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I started out with ZenFire, so it is what I knew. You are right though, in that ZF is completely built on top of Rithmic, so if you can deal with the Rithmic API, ZenFire gets you nothing, unless your broker wont give you the Rithmic connection strings for the ZenFire server. The two APIs do a few things differently, but in general the R API is much cleaner.
I espeically dislike "Tradestation does". Tradestation is not a feed. This is like saying "NinjaTrader does", but at the end this is NInjaTrader fucking up the stored data. So, how you know that TradeStation "feed" (which to my knowledge you hae no API to) does it?
When I started my quest back into trading, I determined I am not inteested in a feed that comes with an API that requires more than a token local application / window (i.e. something like nanex installing a local price SERVER is ok - it has a window showing data throughput etc., but something like IB is not where you run requests through a local trading application).
Regarding the general design of a trading platform I am absolutely with Aslan so far (already built a platform on my own and in the process of building it learnt some lessons the hard way):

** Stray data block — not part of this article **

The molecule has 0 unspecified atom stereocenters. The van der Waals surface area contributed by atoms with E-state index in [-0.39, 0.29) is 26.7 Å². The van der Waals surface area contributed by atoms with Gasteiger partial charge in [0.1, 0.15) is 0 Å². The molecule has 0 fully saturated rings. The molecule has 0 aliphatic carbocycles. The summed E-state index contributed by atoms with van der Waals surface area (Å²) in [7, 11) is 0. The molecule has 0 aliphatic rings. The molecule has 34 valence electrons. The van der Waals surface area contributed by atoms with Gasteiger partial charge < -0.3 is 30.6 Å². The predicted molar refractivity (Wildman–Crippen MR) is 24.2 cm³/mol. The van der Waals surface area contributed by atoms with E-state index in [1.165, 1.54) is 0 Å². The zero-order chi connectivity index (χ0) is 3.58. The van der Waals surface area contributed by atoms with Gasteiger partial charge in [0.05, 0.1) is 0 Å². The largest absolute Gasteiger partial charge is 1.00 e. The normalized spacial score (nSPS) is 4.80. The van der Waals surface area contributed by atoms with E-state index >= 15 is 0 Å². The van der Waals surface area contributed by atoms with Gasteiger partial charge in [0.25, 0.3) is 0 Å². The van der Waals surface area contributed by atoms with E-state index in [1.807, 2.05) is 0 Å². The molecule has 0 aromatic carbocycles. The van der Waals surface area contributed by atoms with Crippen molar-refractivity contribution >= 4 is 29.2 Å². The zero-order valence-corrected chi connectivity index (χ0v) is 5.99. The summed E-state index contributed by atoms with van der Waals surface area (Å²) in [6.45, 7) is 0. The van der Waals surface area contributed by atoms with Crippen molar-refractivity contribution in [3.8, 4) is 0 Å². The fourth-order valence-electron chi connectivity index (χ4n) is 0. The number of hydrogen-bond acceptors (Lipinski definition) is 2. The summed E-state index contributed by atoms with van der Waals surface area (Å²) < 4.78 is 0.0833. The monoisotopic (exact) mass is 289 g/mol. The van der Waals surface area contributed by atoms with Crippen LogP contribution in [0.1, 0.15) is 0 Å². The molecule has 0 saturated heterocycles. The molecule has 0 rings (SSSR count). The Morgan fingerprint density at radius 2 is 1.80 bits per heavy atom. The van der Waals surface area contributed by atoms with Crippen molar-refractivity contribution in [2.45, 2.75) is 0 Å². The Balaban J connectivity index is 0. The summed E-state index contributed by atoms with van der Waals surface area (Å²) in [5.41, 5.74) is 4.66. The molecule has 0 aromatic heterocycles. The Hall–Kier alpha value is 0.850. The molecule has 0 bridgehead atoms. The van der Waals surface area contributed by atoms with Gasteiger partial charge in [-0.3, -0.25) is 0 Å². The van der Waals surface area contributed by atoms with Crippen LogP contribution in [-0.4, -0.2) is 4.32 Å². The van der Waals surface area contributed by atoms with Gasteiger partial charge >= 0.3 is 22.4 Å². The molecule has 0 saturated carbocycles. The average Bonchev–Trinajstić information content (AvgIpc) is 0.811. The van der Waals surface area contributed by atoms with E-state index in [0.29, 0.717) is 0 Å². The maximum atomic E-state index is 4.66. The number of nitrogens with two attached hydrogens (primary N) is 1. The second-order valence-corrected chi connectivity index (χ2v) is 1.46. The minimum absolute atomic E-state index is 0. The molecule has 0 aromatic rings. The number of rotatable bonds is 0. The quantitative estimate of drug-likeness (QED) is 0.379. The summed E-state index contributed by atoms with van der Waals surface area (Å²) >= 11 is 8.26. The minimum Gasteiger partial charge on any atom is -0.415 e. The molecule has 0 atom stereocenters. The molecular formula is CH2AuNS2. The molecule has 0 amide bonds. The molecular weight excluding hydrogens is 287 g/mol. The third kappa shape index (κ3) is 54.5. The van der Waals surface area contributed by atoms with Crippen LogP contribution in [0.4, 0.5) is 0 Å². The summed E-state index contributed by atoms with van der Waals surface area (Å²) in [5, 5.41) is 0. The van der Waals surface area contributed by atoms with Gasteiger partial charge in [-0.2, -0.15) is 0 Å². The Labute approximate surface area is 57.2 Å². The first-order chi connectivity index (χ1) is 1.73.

- Main point is to abstract from any existing API, symbology, data formats. Otherwise the platform will be very hard to adapt for changing environments.
- Symbology has to be universal, logical and straightforward
- Storing data has to be as simple as possible. Trying to be sophisticated is detrimental.
- Store every single bit of information that is available at the maximum resolution possible. You will at some time in the future find a use for it.
- If the data feed does not supply timestamps use the processor clock and store together with the data.
Some ideas for the design:
Have a format that can be used consistently for everything. Examples (hopefully self explaining):
Store every tick from a day in just one plain file (binary) with a name like TICKDATA 2010 12 21.DAT.
Header contains a list of all symbols together with a unique code that identifies them in the data file.
This makes retrieval a little more difficult.
It makes much easier data storage for longer timeframes and backup.
You see what you have and it's easy to transfer data to another computer, exchange or join data.